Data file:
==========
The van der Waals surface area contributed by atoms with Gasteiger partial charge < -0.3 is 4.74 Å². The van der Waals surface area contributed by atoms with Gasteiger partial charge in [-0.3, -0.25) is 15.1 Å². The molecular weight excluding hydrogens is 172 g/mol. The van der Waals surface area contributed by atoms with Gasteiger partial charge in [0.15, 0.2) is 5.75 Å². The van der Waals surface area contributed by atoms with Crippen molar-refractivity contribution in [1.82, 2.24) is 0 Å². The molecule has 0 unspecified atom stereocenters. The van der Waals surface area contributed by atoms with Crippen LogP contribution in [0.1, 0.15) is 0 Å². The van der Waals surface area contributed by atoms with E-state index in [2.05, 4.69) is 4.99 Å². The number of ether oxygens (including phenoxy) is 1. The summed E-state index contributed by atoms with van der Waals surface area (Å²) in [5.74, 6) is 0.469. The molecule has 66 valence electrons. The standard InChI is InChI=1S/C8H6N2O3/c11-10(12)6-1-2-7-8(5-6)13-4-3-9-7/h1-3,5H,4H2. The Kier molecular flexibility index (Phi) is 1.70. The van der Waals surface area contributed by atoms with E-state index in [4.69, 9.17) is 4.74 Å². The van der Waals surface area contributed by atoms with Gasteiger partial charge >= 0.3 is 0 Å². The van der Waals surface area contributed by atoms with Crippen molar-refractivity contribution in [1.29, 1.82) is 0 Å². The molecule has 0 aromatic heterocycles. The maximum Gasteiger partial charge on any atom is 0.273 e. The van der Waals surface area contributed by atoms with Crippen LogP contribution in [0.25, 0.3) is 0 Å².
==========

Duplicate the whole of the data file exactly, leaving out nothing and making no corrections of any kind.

The van der Waals surface area contributed by atoms with Gasteiger partial charge < -0.3 is 4.74 Å². The van der Waals surface area contributed by atoms with Gasteiger partial charge in [-0.3, -0.25) is 15.1 Å². The molecular weight excluding hydrogens is 172 g/mol. The van der Waals surface area contributed by atoms with Gasteiger partial charge in [0.15, 0.2) is 5.75 Å². The van der Waals surface area contributed by atoms with Crippen molar-refractivity contribution in [1.82, 2.24) is 0 Å². The molecule has 0 unspecified atom stereocenters. The van der Waals surface area contributed by atoms with Crippen LogP contribution in [0.1, 0.15) is 0 Å². The van der Waals surface area contributed by atoms with E-state index in [2.05, 4.69) is 4.99 Å². The number of ether oxygens (including phenoxy) is 1. The summed E-state index contributed by atoms with van der Waals surface area (Å²) in [5.74, 6) is 0.469. The molecule has 66 valence electrons. The standard InChI is InChI=1S/C8H6N2O3/c11-10(12)6-1-2-7-8(5-6)13-4-3-9-7/h1-3,5H,4H2. The Kier molecular flexibility index (Phi) is 1.70. The van der Waals surface area contributed by atoms with E-state index in [4.69, 9.17) is 4.74 Å². The van der Waals surface area contributed by atoms with Gasteiger partial charge >= 0.3 is 0 Å². The van der Waals surface area contributed by atoms with Crippen molar-refractivity contribution in [1.29, 1.82) is 0 Å². The molecule has 0 aromatic heterocycles. The maximum Gasteiger partial charge on any atom is 0.273 e. The van der Waals surface area contributed by atoms with Crippen LogP contribution in [0.25, 0.3) is 0 Å².